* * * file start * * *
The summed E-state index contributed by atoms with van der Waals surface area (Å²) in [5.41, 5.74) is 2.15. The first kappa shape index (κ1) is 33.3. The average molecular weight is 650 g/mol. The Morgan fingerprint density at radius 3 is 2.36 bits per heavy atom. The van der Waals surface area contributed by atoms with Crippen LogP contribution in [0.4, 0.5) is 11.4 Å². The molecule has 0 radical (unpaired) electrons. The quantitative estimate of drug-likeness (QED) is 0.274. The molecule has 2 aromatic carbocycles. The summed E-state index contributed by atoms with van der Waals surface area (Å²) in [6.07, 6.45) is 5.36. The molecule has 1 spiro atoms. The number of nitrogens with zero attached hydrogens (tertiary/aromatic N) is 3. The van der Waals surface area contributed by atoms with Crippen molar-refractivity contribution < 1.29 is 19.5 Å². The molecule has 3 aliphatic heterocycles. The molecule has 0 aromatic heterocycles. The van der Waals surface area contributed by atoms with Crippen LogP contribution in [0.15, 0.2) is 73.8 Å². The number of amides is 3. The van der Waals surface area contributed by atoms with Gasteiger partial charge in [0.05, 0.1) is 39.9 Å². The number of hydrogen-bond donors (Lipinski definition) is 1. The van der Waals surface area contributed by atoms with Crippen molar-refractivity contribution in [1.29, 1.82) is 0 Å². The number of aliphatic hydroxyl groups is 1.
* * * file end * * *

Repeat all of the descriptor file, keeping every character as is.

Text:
The summed E-state index contributed by atoms with van der Waals surface area (Å²) in [5.41, 5.74) is 2.15. The first kappa shape index (κ1) is 33.3. The average molecular weight is 650 g/mol. The Morgan fingerprint density at radius 3 is 2.36 bits per heavy atom. The van der Waals surface area contributed by atoms with Crippen LogP contribution in [0.4, 0.5) is 11.4 Å². The molecule has 0 radical (unpaired) electrons. The quantitative estimate of drug-likeness (QED) is 0.274. The molecule has 2 aromatic carbocycles. The summed E-state index contributed by atoms with van der Waals surface area (Å²) in [6.07, 6.45) is 5.36. The molecule has 1 spiro atoms. The number of nitrogens with zero attached hydrogens (tertiary/aromatic N) is 3. The van der Waals surface area contributed by atoms with Crippen molar-refractivity contribution < 1.29 is 19.5 Å². The molecule has 3 aliphatic heterocycles. The molecule has 0 aromatic heterocycles. The van der Waals surface area contributed by atoms with Crippen LogP contribution in [0.15, 0.2) is 73.8 Å². The number of amides is 3. The van der Waals surface area contributed by atoms with Gasteiger partial charge in [0.05, 0.1) is 39.9 Å². The number of hydrogen-bond donors (Lipinski definition) is 1. The van der Waals surface area contributed by atoms with Crippen molar-refractivity contribution in [1.29, 1.82) is 0 Å². The number of aliphatic hydroxyl groups is 1.